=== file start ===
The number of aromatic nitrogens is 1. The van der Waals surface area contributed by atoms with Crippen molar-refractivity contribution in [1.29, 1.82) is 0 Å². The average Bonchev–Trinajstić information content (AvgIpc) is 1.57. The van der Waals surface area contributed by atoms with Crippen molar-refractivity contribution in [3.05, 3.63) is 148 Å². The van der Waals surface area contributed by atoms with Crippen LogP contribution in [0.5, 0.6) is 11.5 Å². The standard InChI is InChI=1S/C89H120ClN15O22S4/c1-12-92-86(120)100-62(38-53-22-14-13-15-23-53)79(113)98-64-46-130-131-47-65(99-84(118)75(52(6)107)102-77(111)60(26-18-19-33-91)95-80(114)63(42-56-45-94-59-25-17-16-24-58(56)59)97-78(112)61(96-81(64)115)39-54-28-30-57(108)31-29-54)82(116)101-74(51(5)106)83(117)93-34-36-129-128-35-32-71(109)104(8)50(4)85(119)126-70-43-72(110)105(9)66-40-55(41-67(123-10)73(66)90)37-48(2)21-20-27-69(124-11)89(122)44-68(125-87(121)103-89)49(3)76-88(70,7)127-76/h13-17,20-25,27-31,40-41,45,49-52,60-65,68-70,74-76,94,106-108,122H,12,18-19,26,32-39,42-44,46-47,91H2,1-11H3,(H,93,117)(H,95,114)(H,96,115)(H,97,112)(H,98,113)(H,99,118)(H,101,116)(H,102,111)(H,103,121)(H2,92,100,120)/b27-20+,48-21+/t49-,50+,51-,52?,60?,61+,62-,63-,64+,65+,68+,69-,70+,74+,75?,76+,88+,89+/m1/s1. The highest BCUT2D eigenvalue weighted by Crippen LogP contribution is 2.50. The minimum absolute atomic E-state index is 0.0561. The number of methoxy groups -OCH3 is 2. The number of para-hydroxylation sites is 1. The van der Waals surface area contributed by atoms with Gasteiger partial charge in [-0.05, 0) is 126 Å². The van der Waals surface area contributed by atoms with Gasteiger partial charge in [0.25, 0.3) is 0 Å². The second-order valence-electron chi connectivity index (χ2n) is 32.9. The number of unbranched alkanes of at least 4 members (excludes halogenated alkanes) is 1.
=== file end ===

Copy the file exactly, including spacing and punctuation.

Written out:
The number of aromatic nitrogens is 1. The van der Waals surface area contributed by atoms with Crippen molar-refractivity contribution in [1.29, 1.82) is 0 Å². The average Bonchev–Trinajstić information content (AvgIpc) is 1.57. The van der Waals surface area contributed by atoms with Crippen molar-refractivity contribution in [3.05, 3.63) is 148 Å². The van der Waals surface area contributed by atoms with Crippen LogP contribution in [0.5, 0.6) is 11.5 Å². The standard InChI is InChI=1S/C89H120ClN15O22S4/c1-12-92-86(120)100-62(38-53-22-14-13-15-23-53)79(113)98-64-46-130-131-47-65(99-84(118)75(52(6)107)102-77(111)60(26-18-19-33-91)95-80(114)63(42-56-45-94-59-25-17-16-24-58(56)59)97-78(112)61(96-81(64)115)39-54-28-30-57(108)31-29-54)82(116)101-74(51(5)106)83(117)93-34-36-129-128-35-32-71(109)104(8)50(4)85(119)126-70-43-72(110)105(9)66-40-55(41-67(123-10)73(66)90)37-48(2)21-20-27-69(124-11)89(122)44-68(125-87(121)103-89)49(3)76-88(70,7)127-76/h13-17,20-25,27-31,40-41,45,49-52,60-65,68-70,74-76,94,106-108,122H,12,18-19,26,32-39,42-44,46-47,91H2,1-11H3,(H,93,117)(H,95,114)(H,96,115)(H,97,112)(H,98,113)(H,99,118)(H,101,116)(H,102,111)(H,103,121)(H2,92,100,120)/b27-20+,48-21+/t49-,50+,51-,52?,60?,61+,62-,63-,64+,65+,68+,69-,70+,74+,75?,76+,88+,89+/m1/s1. The highest BCUT2D eigenvalue weighted by Crippen LogP contribution is 2.50. The minimum absolute atomic E-state index is 0.0561. The number of methoxy groups -OCH3 is 2. The number of para-hydroxylation sites is 1. The van der Waals surface area contributed by atoms with Gasteiger partial charge in [-0.05, 0) is 126 Å². The van der Waals surface area contributed by atoms with Gasteiger partial charge in [0.25, 0.3) is 0 Å². The second-order valence-electron chi connectivity index (χ2n) is 32.9. The number of unbranched alkanes of at least 4 members (excludes halogenated alkanes) is 1.